17 “the Dundee weave – the fabric of society”

18 The Community Safety Partnership   Co-chaired by the Head of Community Learning and Development and the Divisional Commander for Tayside Police.   Both are represented on the Management Group for the Dundee Partnership.   The Divisional Commander is also a member of the CYPPC Chief Officers' group; the Crime Reduction Inspector is a member of the Decentralisation Group of the partnership. The Police are also represented on each of the LCPP's

19 Strategic Links   The Community Safety Partnership is respected for its work and strongly integrated.   The work is informed by the production of a regular strategic assessment.   Produced by the Crime Intelligence Unit (CIU).   The Strategy and Action Plan provide clear measures against which both City Council and Police actions are taken forward and performance measured and reported annually.

20 Strategic Links   Service Level Agreements exist for: CIU Analyst posts; the Duncan link officer; Police ASB Team; Mobile CCTV driver.   The Community Safety Partnership provided funding to support Operation Dry-Up, tackle youth alcohol consumption and associated antisocial behaviour.   The partnership has developed a joint protocol in respect of civil emergencies.   The Community Safety Manager and Antisocial Behaviour Team Leader attend Tayside Police Divisional Tasking and Co-ordination meetings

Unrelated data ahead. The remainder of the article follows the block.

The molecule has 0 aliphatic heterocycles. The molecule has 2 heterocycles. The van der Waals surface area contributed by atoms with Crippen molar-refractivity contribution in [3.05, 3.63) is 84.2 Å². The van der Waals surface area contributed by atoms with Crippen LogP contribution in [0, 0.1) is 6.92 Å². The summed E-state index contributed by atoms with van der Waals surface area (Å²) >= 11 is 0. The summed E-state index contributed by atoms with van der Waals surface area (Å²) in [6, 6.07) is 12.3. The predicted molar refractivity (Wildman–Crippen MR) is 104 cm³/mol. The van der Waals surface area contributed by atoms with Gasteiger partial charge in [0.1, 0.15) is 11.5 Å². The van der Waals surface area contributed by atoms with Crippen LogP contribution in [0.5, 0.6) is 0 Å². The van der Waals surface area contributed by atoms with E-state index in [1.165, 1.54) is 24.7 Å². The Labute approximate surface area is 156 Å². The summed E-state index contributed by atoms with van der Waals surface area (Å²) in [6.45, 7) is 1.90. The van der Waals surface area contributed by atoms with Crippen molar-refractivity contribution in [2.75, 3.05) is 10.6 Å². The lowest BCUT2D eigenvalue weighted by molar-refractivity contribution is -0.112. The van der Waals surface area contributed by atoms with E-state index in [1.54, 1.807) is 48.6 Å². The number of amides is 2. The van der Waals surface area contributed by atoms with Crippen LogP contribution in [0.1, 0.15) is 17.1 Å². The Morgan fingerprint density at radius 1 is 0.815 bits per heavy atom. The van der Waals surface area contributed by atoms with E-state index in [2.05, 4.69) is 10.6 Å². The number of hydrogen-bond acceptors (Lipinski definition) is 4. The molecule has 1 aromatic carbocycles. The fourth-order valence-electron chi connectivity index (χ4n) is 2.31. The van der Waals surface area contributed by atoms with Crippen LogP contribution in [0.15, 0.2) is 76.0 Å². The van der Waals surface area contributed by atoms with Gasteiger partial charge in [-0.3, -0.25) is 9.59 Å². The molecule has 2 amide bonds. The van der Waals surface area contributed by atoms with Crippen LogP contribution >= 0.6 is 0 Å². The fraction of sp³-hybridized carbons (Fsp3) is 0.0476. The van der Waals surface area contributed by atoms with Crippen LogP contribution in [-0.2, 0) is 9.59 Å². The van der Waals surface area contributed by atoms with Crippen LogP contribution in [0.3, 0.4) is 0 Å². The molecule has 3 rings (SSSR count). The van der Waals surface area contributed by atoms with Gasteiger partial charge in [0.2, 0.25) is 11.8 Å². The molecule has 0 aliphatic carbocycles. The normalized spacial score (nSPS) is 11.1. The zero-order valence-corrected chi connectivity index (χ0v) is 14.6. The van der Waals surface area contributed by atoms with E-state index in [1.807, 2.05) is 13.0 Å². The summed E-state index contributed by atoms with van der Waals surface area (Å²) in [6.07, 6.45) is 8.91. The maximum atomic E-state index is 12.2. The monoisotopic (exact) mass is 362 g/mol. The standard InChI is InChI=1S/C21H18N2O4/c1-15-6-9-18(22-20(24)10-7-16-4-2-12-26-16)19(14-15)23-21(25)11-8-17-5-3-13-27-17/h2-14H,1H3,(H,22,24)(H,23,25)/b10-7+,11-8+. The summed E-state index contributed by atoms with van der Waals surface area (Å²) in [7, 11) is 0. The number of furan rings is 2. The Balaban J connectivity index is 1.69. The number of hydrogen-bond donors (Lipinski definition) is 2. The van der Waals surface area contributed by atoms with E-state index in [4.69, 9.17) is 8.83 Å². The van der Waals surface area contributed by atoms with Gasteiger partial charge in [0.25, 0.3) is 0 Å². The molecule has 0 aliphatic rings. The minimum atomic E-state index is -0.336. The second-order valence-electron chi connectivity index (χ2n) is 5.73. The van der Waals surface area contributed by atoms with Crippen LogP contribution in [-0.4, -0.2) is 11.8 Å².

21 Operational   Joint working between ASB Team, Community Safety Wardens, Community Safety Workers and Tayside Police.   Use made of antisocial behaviour legislation in respect of closure notices, evictions and ASBOs.   The Operational Group provides the mechanism for effective co-ordination and operational tasking.   Effective - because it brings together those with budget-holding responsibility.

22 Warden/Police Joint Briefing